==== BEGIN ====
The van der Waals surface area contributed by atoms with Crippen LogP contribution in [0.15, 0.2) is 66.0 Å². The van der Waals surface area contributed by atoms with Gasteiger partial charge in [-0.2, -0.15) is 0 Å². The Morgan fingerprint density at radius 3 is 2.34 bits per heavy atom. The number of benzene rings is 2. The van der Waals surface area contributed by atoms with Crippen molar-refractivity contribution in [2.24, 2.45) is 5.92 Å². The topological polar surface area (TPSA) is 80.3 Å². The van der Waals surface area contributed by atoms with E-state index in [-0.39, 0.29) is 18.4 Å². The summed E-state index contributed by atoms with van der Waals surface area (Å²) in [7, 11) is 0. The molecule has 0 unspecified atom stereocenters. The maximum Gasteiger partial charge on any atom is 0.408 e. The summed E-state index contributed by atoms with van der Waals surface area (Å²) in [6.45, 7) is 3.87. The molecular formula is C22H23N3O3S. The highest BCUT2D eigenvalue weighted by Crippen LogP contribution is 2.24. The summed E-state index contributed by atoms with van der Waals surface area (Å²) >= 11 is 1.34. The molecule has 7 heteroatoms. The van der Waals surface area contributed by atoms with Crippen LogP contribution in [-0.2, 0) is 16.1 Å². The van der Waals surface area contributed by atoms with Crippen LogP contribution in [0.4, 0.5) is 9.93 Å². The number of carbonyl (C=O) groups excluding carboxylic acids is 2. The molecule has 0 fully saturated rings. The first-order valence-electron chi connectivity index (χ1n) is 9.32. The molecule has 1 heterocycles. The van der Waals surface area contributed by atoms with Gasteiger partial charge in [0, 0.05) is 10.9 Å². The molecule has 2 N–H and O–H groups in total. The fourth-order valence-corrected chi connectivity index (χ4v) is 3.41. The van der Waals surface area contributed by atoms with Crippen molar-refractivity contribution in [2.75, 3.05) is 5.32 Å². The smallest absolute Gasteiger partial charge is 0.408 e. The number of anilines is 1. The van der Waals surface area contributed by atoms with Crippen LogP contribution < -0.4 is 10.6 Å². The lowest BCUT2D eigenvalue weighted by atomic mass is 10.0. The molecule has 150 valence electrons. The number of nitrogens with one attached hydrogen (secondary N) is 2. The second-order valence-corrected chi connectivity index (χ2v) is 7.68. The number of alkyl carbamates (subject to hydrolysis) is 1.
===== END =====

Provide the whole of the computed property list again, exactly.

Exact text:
The van der Waals surface area contributed by atoms with Crippen LogP contribution in [0.15, 0.2) is 66.0 Å². The van der Waals surface area contributed by atoms with Gasteiger partial charge in [-0.2, -0.15) is 0 Å². The Morgan fingerprint density at radius 3 is 2.34 bits per heavy atom. The number of benzene rings is 2. The van der Waals surface area contributed by atoms with Crippen molar-refractivity contribution in [2.24, 2.45) is 5.92 Å². The topological polar surface area (TPSA) is 80.3 Å². The van der Waals surface area contributed by atoms with E-state index in [-0.39, 0.29) is 18.4 Å². The summed E-state index contributed by atoms with van der Waals surface area (Å²) in [7, 11) is 0. The molecule has 0 unspecified atom stereocenters. The maximum Gasteiger partial charge on any atom is 0.408 e. The summed E-state index contributed by atoms with van der Waals surface area (Å²) in [6.45, 7) is 3.87. The molecular formula is C22H23N3O3S. The highest BCUT2D eigenvalue weighted by Crippen LogP contribution is 2.24. The summed E-state index contributed by atoms with van der Waals surface area (Å²) >= 11 is 1.34. The molecule has 7 heteroatoms. The van der Waals surface area contributed by atoms with Crippen LogP contribution in [-0.2, 0) is 16.1 Å². The van der Waals surface area contributed by atoms with Crippen LogP contribution in [0.4, 0.5) is 9.93 Å². The number of carbonyl (C=O) groups excluding carboxylic acids is 2. The molecule has 0 fully saturated rings. The first-order valence-electron chi connectivity index (χ1n) is 9.32. The molecule has 1 heterocycles. The van der Waals surface area contributed by atoms with Gasteiger partial charge in [0, 0.05) is 10.9 Å². The molecule has 2 N–H and O–H groups in total. The fourth-order valence-corrected chi connectivity index (χ4v) is 3.41. The van der Waals surface area contributed by atoms with Crippen molar-refractivity contribution in [2.75, 3.05) is 5.32 Å². The smallest absolute Gasteiger partial charge is 0.408 e. The number of anilines is 1. The van der Waals surface area contributed by atoms with Crippen LogP contribution < -0.4 is 10.6 Å². The lowest BCUT2D eigenvalue weighted by atomic mass is 10.0. The molecule has 150 valence electrons. The number of nitrogens with one attached hydrogen (secondary N) is 2. The second-order valence-corrected chi connectivity index (χ2v) is 7.68. The number of alkyl carbamates (subject to hydrolysis) is 1.